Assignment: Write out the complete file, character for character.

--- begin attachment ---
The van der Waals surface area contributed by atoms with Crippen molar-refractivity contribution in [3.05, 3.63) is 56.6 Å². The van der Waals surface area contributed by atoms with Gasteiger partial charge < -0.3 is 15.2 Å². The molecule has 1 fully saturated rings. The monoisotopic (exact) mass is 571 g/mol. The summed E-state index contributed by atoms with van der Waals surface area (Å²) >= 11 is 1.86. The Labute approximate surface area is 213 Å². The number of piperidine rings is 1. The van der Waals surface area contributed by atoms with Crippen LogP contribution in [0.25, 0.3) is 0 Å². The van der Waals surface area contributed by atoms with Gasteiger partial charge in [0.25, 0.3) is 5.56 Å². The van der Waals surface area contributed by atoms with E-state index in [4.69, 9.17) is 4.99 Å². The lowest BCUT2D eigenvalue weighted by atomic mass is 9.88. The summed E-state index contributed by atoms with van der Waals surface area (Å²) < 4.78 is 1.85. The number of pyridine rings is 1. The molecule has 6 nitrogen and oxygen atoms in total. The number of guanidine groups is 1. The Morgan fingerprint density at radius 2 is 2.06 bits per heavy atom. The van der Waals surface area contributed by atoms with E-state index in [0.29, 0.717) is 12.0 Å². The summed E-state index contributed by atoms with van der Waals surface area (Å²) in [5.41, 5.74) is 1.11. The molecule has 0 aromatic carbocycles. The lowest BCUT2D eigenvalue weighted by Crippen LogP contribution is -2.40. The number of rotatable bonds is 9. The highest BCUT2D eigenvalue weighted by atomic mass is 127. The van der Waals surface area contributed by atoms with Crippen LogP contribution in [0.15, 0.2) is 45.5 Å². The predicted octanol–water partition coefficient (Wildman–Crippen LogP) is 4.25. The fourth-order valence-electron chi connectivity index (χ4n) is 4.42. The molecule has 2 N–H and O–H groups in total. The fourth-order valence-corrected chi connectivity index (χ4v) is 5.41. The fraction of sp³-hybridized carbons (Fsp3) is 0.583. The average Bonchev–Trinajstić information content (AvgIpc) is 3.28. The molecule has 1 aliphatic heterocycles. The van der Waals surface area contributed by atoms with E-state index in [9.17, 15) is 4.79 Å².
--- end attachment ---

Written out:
The van der Waals surface area contributed by atoms with Crippen molar-refractivity contribution in [3.05, 3.63) is 56.6 Å². The van der Waals surface area contributed by atoms with Gasteiger partial charge < -0.3 is 15.2 Å². The molecule has 1 fully saturated rings. The monoisotopic (exact) mass is 571 g/mol. The summed E-state index contributed by atoms with van der Waals surface area (Å²) >= 11 is 1.86. The Labute approximate surface area is 213 Å². The number of piperidine rings is 1. The van der Waals surface area contributed by atoms with Crippen LogP contribution in [0.25, 0.3) is 0 Å². The van der Waals surface area contributed by atoms with Gasteiger partial charge in [0.25, 0.3) is 5.56 Å². The van der Waals surface area contributed by atoms with E-state index in [4.69, 9.17) is 4.99 Å². The lowest BCUT2D eigenvalue weighted by atomic mass is 9.88. The summed E-state index contributed by atoms with van der Waals surface area (Å²) < 4.78 is 1.85. The number of pyridine rings is 1. The molecule has 6 nitrogen and oxygen atoms in total. The number of guanidine groups is 1. The Morgan fingerprint density at radius 2 is 2.06 bits per heavy atom. The van der Waals surface area contributed by atoms with E-state index in [0.29, 0.717) is 12.0 Å². The summed E-state index contributed by atoms with van der Waals surface area (Å²) in [5.41, 5.74) is 1.11. The molecule has 0 aromatic carbocycles. The lowest BCUT2D eigenvalue weighted by Crippen LogP contribution is -2.40. The number of rotatable bonds is 9. The highest BCUT2D eigenvalue weighted by atomic mass is 127. The van der Waals surface area contributed by atoms with Crippen LogP contribution in [0.15, 0.2) is 45.5 Å². The predicted octanol–water partition coefficient (Wildman–Crippen LogP) is 4.25. The fourth-order valence-electron chi connectivity index (χ4n) is 4.42. The molecule has 2 N–H and O–H groups in total. The fourth-order valence-corrected chi connectivity index (χ4v) is 5.41. The fraction of sp³-hybridized carbons (Fsp3) is 0.583. The average Bonchev–Trinajstić information content (AvgIpc) is 3.28. The molecule has 1 aliphatic heterocycles. The van der Waals surface area contributed by atoms with E-state index in [9.17, 15) is 4.79 Å².